In the Company of Books
Literature and Its "Classes" in Nineteenth-Century America
Publication Year: 2006
Published by: University of Massachusetts Press
Table of Contents
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This book benefited from the support and contributions of many colleagues, organizations, and institutions, and my gratitude to each of them far exceeds the confines of these acknowledgments. Donald Ross deserves special thanks for his invaluable guidance and criticism during my research...
Prologue: Following the Reader
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I n the fall of 1865, Henry James Jr. finished reading the latest transatlantic sensation, Mary Elizabeth Braddon’s Aurora Floyd, and sat down in the third-floor bedroom of his family’s Beacon Hill home to sum up its dubious merits for the readers of the Nation. Although he was...
Part One: From “Girls and Boys’’ to Tomboys and Bad Boys
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Like James’s comparison of the many “little publics” that make up the “great public” to the states of the American Union, Horace Scudder’s metaphor of children’s literature as “a distinct principality of the Kingdom of Letters” (178) reflects a keen awareness of the opposing forces of...
1. Wonder Books
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In December 1834 an anonymous tale titled “Little Annie’s Ramble” appeared in the Youth’s Keepsake: A Christmas and New Year’s Gift for Young People (dated 1835), an annual gift book edited by Park Benjamin. 1 Seemingly sentimental and innocuous, the sketch describes various...
2. Stories of their Lives
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Writing in 1878 and 1886 respectively, William G. Sumner (681) and Edward G. Salmon (515) pointed to an increasingly conspicuous trend in British and American juvenile literature: the development of distinct genres written expressly for boys or expressly for girls. To today’s...
3. Boy’s Life
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A lthough American boys had a literature of their own from the 1850s on, not until 1876 did a text appear that would acquire the stature among books for boys that Little Women had gained among books for girls. Yet the success of The Adventures of Tom Sawyer was not...
Part Two: The Masses and the Classes
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In 1873, three years before the publication of The Adventures of Tom Sawyer and a decade before Huckleberry Finn, Mark Twain coauthored his first novel, The Gilded Age: A Tale of To-day, with fellow “boy-book” author and later Harper’s New Monthly Magazine editor Charles Dudley Warner. The...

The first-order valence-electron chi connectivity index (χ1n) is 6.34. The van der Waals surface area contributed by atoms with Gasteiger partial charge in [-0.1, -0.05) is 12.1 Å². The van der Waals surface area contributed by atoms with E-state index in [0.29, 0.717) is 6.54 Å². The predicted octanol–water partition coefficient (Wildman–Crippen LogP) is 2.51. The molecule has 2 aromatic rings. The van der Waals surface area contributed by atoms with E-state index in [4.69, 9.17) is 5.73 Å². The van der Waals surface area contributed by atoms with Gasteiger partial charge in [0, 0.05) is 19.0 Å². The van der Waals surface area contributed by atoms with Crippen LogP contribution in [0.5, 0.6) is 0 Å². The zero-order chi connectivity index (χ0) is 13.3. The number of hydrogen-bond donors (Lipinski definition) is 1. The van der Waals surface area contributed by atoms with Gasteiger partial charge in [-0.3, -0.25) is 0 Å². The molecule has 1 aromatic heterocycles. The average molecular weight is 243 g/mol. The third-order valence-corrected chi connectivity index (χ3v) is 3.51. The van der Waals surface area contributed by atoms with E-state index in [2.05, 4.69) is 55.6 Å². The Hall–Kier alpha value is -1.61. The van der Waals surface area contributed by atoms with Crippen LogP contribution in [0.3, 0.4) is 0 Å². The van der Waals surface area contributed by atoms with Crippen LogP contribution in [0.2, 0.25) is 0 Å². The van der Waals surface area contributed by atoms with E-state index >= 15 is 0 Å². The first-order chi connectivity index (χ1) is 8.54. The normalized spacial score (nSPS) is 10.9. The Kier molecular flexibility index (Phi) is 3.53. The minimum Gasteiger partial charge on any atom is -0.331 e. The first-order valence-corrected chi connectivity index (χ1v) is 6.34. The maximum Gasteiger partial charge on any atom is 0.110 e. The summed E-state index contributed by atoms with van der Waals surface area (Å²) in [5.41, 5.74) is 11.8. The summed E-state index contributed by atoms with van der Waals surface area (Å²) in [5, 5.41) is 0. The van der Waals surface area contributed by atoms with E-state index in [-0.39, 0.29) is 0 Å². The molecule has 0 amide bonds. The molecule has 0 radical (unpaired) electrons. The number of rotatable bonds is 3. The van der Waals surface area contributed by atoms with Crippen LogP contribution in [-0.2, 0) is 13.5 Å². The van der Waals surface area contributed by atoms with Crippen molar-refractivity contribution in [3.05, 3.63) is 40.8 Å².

4. Seaside and Fireside
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In the ninth chapter of The Rise of Silas Lapham, a novel about a self-made millionaire who seeks acceptance among Boston’s “oldmoney” elite, William Dean Howells throws two of his characters together in an understated scene in which books form the principal item of...
5. Innocence Abroad
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In December 1875, at the start of a publishing season that would witness keen interest in the already popular genres of travel writing, women’s fiction, and internationally themed literature, the Chicago house of Jansen, McClurg & Company released a new novella by a young author...
6. A Blue and Gold Mystique
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In her last book, a collection of stories titled A Garland for Girls (1888); (see figure 9), Louisa May Alcott repeatedly emphasizes the importance of reading in the lives of her characters.1 In “May Flowers,” six blue-blooded Boston girls meet regularly to discuss books read in...
Epilogue: The Margins of the Marketplace
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In The Anatomy of American Popular Culture, 1840–1861 (1959), a classic of cultural studies criticism, Carl Bode remarks upon the fortuitous concurrence of two revolutionary events in the nation’s history: “the advent of the industrial revolution in the publishing business” and...
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Page Count: 296
Publication Year: 2006